back to article Who's using Mueller Report Day to bury bad news? If you guessed Facebook, you're right: Millions more passwords stored in plaintext

While journalists and netizens are distracted digesting the redacted 400-plus-page Mueller report, released within the past few hours, today will be a good day for spin doctors to bury bad news. And Facebook just couldn't pass up on the opportunity. One hour before the long-awaited dossier by Robert Mueller – special counsel …

  1. sitta_europea Silver badge

    Just opened my first facebook account.

    Everything I told it was lies.

    1. veti Silver badge

      Don't worry, nobody cares about the stuff you tell it voluntarily.

    2. Pascal Monett Silver badge

      That doesn't matter - Facebook is still making money out of you.

      Stop feeding the monster : close your account and get out of there.

      Facebook is a blight that not only feeds on the feeble-minded that subscribe, it also impacts anything that comes withing clicking distance of it.

      Don't you understand ? It's the plague - revisited for the 3rd millennium.

      Kill it while you still can.

    3. whitepines

      Everything I told it was lies.

      Congratulations! You accessed a protected computer system in direct and willful violation of the terms of service (which include accuracy of the information used to open your account). That should be good for, oh, 20 years in the clink?

      1. Andre Carneiro

        It’s a joke.

        You’re joking, right?

      2. Anonymous Coward
        Anonymous Coward

        Then same 20 years for you Whitepines!

        Because the terms of service for the Reg are you post comments, not drivel. So you've broken their terms on their computer... right?

      3. whitepines

        Wow, lots of downvotes on something intended to be a slightly humorous reminder of how insane various "hacking" laws are. Guess some people really can't take a joke!

  2. adnim

    They make billions

    and cant be bothered to employ competent coders? Is it a failing of HR, or is this the way agile development works?

    I dunno. I get shit from my gaffer because testing and refinement takes much longer than the quickly thrown together PoC I developed in order to say.."yes this can be done"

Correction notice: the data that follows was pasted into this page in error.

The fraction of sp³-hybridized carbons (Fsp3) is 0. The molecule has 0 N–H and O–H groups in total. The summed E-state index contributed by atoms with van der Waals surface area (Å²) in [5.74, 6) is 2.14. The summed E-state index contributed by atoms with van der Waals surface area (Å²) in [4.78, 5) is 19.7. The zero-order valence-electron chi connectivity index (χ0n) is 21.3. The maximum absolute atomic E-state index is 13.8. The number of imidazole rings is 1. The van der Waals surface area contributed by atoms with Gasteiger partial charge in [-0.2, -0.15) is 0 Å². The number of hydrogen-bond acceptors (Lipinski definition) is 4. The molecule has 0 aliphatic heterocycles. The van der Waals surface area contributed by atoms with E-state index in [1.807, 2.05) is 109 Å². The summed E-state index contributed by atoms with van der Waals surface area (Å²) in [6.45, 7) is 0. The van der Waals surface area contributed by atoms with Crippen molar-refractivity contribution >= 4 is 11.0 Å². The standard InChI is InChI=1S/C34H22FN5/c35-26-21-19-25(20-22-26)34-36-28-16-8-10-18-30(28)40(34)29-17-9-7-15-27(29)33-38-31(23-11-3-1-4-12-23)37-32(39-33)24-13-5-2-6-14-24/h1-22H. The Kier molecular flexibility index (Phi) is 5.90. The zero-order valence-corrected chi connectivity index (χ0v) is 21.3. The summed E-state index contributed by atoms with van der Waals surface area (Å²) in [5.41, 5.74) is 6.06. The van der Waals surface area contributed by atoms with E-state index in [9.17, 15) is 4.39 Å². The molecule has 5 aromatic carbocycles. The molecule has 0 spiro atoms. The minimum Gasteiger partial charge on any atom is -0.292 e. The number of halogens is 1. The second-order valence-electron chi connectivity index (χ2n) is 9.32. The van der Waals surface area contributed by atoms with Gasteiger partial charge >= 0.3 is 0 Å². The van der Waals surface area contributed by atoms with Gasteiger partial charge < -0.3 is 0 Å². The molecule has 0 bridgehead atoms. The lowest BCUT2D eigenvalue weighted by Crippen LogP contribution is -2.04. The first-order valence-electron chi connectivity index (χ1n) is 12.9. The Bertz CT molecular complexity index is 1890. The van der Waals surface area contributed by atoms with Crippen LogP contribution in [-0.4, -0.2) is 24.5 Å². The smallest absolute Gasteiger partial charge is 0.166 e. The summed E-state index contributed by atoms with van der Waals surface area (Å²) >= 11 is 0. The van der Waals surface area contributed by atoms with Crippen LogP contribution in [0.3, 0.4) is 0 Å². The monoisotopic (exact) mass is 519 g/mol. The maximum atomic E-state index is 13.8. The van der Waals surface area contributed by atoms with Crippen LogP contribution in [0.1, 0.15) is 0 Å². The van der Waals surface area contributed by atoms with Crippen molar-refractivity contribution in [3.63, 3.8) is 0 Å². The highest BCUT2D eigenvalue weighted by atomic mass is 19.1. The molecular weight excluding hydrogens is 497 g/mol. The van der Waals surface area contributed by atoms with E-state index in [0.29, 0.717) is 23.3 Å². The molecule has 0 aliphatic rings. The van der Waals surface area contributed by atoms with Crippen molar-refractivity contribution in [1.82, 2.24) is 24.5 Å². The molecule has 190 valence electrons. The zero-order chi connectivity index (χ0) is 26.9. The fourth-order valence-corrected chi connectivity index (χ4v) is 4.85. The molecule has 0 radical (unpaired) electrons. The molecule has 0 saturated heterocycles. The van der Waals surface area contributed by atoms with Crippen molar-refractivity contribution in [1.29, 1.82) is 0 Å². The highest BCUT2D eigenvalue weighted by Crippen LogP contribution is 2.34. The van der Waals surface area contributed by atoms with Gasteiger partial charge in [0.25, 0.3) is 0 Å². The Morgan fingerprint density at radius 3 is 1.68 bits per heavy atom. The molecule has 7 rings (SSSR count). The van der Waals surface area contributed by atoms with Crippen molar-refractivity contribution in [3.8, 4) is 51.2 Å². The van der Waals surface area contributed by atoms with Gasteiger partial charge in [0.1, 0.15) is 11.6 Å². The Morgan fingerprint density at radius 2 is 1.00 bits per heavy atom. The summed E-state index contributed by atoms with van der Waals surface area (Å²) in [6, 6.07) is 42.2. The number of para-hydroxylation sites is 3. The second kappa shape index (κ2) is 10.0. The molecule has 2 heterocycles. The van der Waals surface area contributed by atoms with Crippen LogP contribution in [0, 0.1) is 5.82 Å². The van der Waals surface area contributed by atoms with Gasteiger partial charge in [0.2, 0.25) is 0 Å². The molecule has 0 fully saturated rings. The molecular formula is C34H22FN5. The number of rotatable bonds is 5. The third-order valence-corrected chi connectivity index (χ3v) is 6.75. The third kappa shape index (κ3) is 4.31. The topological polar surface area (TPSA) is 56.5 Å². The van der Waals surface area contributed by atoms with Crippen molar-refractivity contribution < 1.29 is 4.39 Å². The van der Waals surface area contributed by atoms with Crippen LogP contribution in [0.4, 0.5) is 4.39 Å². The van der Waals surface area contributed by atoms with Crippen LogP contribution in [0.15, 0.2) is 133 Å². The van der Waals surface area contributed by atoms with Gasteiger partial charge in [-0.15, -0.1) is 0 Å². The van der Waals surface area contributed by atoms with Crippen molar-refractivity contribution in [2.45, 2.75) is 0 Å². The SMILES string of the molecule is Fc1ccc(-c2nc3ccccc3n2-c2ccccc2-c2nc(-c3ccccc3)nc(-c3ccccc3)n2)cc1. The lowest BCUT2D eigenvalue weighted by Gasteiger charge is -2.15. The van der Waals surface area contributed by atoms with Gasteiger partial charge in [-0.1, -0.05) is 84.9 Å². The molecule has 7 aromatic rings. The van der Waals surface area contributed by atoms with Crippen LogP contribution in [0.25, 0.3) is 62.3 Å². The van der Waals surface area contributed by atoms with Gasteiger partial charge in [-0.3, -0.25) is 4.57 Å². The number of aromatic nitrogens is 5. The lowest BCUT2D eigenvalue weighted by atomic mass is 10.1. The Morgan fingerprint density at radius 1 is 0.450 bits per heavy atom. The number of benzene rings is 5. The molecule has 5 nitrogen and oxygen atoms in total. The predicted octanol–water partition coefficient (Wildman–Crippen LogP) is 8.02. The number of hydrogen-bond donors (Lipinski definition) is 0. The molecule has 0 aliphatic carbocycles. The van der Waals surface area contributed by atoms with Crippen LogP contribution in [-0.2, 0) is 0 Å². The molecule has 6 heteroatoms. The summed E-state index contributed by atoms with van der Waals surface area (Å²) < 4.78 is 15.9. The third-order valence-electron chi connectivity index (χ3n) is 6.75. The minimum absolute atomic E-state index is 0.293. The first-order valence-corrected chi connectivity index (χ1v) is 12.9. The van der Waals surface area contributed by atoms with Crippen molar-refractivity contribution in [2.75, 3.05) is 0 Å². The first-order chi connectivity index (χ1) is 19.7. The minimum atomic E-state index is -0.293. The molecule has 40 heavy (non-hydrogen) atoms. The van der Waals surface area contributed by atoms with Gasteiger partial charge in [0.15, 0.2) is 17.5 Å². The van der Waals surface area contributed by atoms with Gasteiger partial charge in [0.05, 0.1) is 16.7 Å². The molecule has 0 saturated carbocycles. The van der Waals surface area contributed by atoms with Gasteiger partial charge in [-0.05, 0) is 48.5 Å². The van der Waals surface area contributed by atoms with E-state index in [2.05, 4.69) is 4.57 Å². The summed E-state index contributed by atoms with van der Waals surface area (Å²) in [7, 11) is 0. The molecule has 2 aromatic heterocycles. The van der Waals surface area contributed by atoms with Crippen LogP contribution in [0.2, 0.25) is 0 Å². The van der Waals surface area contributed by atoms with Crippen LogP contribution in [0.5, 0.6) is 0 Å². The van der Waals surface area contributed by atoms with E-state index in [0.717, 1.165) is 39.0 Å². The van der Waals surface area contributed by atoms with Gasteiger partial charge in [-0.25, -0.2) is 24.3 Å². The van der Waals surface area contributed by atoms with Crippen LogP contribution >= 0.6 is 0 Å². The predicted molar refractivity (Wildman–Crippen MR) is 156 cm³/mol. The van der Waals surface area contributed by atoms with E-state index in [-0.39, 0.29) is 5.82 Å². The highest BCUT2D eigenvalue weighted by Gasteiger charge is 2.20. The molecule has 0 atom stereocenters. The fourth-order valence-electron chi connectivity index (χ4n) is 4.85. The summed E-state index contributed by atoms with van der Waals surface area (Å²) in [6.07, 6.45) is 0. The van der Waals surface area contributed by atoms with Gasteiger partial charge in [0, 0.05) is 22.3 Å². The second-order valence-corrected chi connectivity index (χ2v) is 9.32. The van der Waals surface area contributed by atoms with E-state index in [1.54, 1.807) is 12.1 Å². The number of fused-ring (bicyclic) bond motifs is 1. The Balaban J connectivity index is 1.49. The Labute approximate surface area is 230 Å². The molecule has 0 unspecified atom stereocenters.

1. O RLY

      Re: They make billions

      I’m inclined to think Facebook are the inverse of Hanson’s Razor: I attribute to malice that which can be attributed to incompetence. They DO hire competent coders for the most part.

      1. Anonymous Coward
        Anonymous Coward

        "They DO hire competent coders for the most par."

        Competent developer doesn't mean they have also high ethical standards - and many people are still ready to lower ethical standard if the pay is good enough.

        1. simonlb

          Re: "They DO hire competent coders for the most par."

          Yes, but sooner or later having Facebook listed as a former employer on your resume/CV or LinkedIn profile will definitely count against you.

    2. a_yank_lurker

      Re: They make billions

      Agile has 2 different but apparently similar definitions. One is the methodology with very specific features such 2 week sprints, design iteration on the fly, etc. The other is more of mindset of the involving all the parties to the project from the start with design meetings including programmers from the start and iterative building until one has a usable or final product. In the first, there are often specific check boxes that must be adhered to. The second is more dynamic and has fewer, if any formal check boxes. Its key concept is the programmers must be involved early one and there must be feedback to the refine the project. Oddly, the second may appear to be more formal as it does mandate specific practices about meetings or timing.

    3. PastyFace

      Re: They make billions

      For all the issues you can rightly raise with Agile, it can't be blamed for poor spec or QA.

      1. Anonymous Coward
        Anonymous Coward

        Re: They make billions

        For all the issues you can rightly raise with Agile, it can't be blamed for Facebook.


      2. Stevie

        Re: For all the issues you can rightly raise with Agile,

        For all that speed in releases, there doesn't seem very much one might call "agile" in the provision of feedback from those at the sharp end of this "innovative paradigm" when it has been done wrong (again): The users.

    4. Stork Silver badge

      Re: They make billions

      I first thought PoC was Piece of Crap, but then guessed it could be Proof of Concept

      1. adnim

        Re: They make billions

        "I first thought PoC was Piece of Crap, but then guessed it could be Proof of Concept"